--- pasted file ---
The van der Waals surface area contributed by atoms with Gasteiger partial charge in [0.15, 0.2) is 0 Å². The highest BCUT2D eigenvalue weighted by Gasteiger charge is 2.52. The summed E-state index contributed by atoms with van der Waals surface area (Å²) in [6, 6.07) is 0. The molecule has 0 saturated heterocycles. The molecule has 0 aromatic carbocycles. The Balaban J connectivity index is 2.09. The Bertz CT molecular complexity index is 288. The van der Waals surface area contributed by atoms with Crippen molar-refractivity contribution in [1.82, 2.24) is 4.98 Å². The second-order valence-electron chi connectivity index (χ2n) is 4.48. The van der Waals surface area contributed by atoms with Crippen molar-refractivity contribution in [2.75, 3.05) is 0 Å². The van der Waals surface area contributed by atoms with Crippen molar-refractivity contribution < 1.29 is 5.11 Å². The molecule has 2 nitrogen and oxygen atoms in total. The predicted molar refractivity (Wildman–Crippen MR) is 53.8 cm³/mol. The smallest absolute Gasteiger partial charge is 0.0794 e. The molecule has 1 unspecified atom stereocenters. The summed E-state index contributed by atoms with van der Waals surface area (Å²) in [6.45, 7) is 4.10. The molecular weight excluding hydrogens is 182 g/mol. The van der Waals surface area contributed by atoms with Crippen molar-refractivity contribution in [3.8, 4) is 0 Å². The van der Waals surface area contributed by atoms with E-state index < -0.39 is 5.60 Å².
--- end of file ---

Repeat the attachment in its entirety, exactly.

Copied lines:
The van der Waals surface area contributed by atoms with Gasteiger partial charge in [0.15, 0.2) is 0 Å². The highest BCUT2D eigenvalue weighted by Gasteiger charge is 2.52. The summed E-state index contributed by atoms with van der Waals surface area (Å²) in [6, 6.07) is 0. The molecule has 0 saturated heterocycles. The molecule has 0 aromatic carbocycles. The Balaban J connectivity index is 2.09. The Bertz CT molecular complexity index is 288. The van der Waals surface area contributed by atoms with Crippen molar-refractivity contribution in [1.82, 2.24) is 4.98 Å². The second-order valence-electron chi connectivity index (χ2n) is 4.48. The van der Waals surface area contributed by atoms with Crippen molar-refractivity contribution in [2.75, 3.05) is 0 Å². The van der Waals surface area contributed by atoms with Crippen molar-refractivity contribution < 1.29 is 5.11 Å². The molecule has 2 nitrogen and oxygen atoms in total. The predicted molar refractivity (Wildman–Crippen MR) is 53.8 cm³/mol. The smallest absolute Gasteiger partial charge is 0.0794 e. The molecule has 1 unspecified atom stereocenters. The summed E-state index contributed by atoms with van der Waals surface area (Å²) in [6.45, 7) is 4.10. The molecular weight excluding hydrogens is 182 g/mol. The van der Waals surface area contributed by atoms with Crippen molar-refractivity contribution in [3.8, 4) is 0 Å². The van der Waals surface area contributed by atoms with E-state index < -0.39 is 5.60 Å².